Another study by Garcia et al. (2009) assessed the possible impact of comorbid anxiety on the response of ADHD to MPH treatment. They found that after 1 month of treatment, between-group differences in the response to treatment with MPH were insignificant between children and adolescents with ADHD only and in children and adolescents with ADHD and comorbid anxiety. Following 1 month of treatment, it was demonstrated that either dimensionally or categorically (moderate response), comorbid anxiety does not interfere with the response of core ADHD symptoms to MPH.
A recent study by Faraone (2018) assessed the impact of lisdexamfetamine dimesylate (LDX) on anxiety and depressive symptoms in adult outpatients with ADHD and a comorbid anxiety disorder or comorbid mild depression. Concomitant psychopharmacological treatment with SSRIs, SNRIs, benzodiazepine, beta-blockers, atypical antipsychotics, or antiepileptics was allowed, provided that the dose was stable 8 weeks prior to entry. Patients were randomly assigned to either an LDX (30–70 mg/day) group or a placebo group. Each group received its indication for 8 weeks followed by 1 week of placebo for both groups. Next, they were crossed over to the opposite treatment condition for another 8 weeks. As expected LDX reduced ADHD symptoms and did impact anxiety symptoms negatively. However, contrary to studies on response to LDX in ADHD without comorbidity, the rate of ADHD response to LDX was not significantly different from that of the placebo. The authors suggested that at least in adults ADHD with anxiety/depression comorbidity may represent a subtype of ADHD. Unfortunately, there are no similar studies in pediatric populations.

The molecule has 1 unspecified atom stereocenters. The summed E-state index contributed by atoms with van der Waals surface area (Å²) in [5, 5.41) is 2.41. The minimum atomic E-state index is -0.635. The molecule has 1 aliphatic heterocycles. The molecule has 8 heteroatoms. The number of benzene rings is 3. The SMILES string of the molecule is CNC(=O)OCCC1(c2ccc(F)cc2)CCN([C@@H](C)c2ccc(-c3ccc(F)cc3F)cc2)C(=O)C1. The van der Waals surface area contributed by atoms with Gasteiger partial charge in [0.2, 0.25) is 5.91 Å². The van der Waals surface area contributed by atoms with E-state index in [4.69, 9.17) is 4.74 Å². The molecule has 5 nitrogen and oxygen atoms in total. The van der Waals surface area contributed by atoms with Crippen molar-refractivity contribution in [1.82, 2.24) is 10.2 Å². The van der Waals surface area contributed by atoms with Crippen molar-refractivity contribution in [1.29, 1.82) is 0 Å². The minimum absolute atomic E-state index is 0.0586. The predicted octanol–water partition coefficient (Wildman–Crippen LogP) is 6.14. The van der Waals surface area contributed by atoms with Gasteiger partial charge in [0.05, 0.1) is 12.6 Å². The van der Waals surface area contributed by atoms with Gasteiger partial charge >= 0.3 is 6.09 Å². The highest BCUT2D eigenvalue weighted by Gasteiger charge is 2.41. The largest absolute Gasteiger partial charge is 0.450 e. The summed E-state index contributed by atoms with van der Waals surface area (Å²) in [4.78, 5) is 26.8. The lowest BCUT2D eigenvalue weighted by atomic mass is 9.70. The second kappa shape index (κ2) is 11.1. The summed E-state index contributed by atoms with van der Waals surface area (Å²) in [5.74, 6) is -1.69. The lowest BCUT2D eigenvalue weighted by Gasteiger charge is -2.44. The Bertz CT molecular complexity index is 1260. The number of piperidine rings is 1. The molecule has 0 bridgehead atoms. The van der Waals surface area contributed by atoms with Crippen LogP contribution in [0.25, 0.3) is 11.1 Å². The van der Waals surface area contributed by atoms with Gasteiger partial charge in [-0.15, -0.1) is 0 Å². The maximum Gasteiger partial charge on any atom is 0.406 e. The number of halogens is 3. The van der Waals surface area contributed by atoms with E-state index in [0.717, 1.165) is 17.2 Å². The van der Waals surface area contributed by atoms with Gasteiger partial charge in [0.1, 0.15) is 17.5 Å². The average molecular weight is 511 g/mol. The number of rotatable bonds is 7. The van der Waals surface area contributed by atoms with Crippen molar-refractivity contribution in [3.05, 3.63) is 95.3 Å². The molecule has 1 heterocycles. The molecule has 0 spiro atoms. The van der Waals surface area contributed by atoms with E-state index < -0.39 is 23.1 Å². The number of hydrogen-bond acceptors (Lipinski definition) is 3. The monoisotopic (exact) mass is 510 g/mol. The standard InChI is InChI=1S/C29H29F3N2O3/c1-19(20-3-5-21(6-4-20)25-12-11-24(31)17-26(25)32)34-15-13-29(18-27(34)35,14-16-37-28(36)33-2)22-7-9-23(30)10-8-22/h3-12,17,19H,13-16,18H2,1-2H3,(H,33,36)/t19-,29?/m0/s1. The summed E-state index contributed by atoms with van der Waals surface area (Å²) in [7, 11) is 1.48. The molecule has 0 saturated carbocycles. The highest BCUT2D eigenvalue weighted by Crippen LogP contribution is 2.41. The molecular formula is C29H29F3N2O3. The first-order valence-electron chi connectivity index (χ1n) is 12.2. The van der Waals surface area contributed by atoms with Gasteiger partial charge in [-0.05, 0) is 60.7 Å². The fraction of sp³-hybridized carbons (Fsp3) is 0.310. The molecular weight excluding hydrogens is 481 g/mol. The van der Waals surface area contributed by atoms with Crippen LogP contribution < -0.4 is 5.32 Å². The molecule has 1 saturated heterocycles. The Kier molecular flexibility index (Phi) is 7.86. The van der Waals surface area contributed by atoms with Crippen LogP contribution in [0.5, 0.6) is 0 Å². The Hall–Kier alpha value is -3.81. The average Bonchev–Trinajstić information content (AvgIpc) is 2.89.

Selective norepinephrine reuptake inhibitors and serotonin-norepinephrine reuptake inhibitors
Data on venlafaxine and duloxetine in children with ADHD are scarce. However, venlafaxine may be an alternative for patients who cannot tolerate or fail to respond to stimulants. Ratner et al. (2005), Toren et al. (2007), and Arabgol et al. (2009) evaluated the efficacy and tolerability of reboxetine – a selective norepinephrine inhibitor – in comparison to MPH in the treatment of children and adolescents with ADHD. They found that reboxetine may be beneficial in such cases; however, further studies are required to clarify the potential therapeutic effects on comorbid depression and anxiety as well as the adverse effect profile. Both atomoxetine and MPH were found to reduce the symptoms of ADHD and anxiety (Snircova et al., 2016). The safety of combinations of stimulants with atomoxetine or with SSRIs/SNRIs is unclear. Such combinations may result in over-stimulation of the noradrenergic or serotonergic systems in patients and thus adequate clinical follow-up is required.
Caution is needed when combining SSRIs, NRIs, or SNRIs with stimulants due to common interactions at the CYP2D6; this drug–drug interaction is referred to in pharmacogenetics guidelines (Wehry et al., 2018; Schoretsanitis et al., 2019).